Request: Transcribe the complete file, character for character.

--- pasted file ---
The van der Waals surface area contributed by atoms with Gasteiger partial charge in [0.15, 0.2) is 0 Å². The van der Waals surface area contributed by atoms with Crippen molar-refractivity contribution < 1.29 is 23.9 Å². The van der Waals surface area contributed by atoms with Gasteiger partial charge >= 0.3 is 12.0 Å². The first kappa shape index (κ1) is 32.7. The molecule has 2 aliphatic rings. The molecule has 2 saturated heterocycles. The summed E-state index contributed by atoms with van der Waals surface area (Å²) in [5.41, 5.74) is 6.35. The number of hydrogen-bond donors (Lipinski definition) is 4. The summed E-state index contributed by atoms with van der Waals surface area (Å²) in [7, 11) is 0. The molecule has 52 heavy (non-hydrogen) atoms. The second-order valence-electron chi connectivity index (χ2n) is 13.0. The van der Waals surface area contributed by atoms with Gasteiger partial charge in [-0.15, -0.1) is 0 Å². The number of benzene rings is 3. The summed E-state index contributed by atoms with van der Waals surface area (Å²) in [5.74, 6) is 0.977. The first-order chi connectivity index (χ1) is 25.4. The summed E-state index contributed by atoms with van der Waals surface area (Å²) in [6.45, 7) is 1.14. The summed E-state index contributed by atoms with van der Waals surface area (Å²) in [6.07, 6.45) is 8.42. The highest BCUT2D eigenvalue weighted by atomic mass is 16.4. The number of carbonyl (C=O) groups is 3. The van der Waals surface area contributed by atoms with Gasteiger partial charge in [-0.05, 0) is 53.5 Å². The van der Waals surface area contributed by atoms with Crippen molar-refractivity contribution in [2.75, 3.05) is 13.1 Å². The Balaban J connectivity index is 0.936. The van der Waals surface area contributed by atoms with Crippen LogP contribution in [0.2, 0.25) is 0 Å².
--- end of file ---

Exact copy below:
The van der Waals surface area contributed by atoms with Gasteiger partial charge in [0.15, 0.2) is 0 Å². The van der Waals surface area contributed by atoms with Crippen molar-refractivity contribution < 1.29 is 23.9 Å². The van der Waals surface area contributed by atoms with Gasteiger partial charge >= 0.3 is 12.0 Å². The first kappa shape index (κ1) is 32.7. The molecule has 2 aliphatic rings. The molecule has 2 saturated heterocycles. The summed E-state index contributed by atoms with van der Waals surface area (Å²) in [5.41, 5.74) is 6.35. The number of hydrogen-bond donors (Lipinski definition) is 4. The summed E-state index contributed by atoms with van der Waals surface area (Å²) in [7, 11) is 0. The molecule has 52 heavy (non-hydrogen) atoms. The second-order valence-electron chi connectivity index (χ2n) is 13.0. The van der Waals surface area contributed by atoms with Gasteiger partial charge in [-0.15, -0.1) is 0 Å². The number of benzene rings is 3. The summed E-state index contributed by atoms with van der Waals surface area (Å²) in [5.74, 6) is 0.977. The first-order chi connectivity index (χ1) is 25.4. The summed E-state index contributed by atoms with van der Waals surface area (Å²) in [6.45, 7) is 1.14. The summed E-state index contributed by atoms with van der Waals surface area (Å²) in [6.07, 6.45) is 8.42. The highest BCUT2D eigenvalue weighted by atomic mass is 16.4. The number of carbonyl (C=O) groups is 3. The van der Waals surface area contributed by atoms with Gasteiger partial charge in [-0.05, 0) is 53.5 Å². The van der Waals surface area contributed by atoms with Crippen molar-refractivity contribution in [2.75, 3.05) is 13.1 Å². The Balaban J connectivity index is 0.936. The van der Waals surface area contributed by atoms with Crippen LogP contribution in [0.2, 0.25) is 0 Å².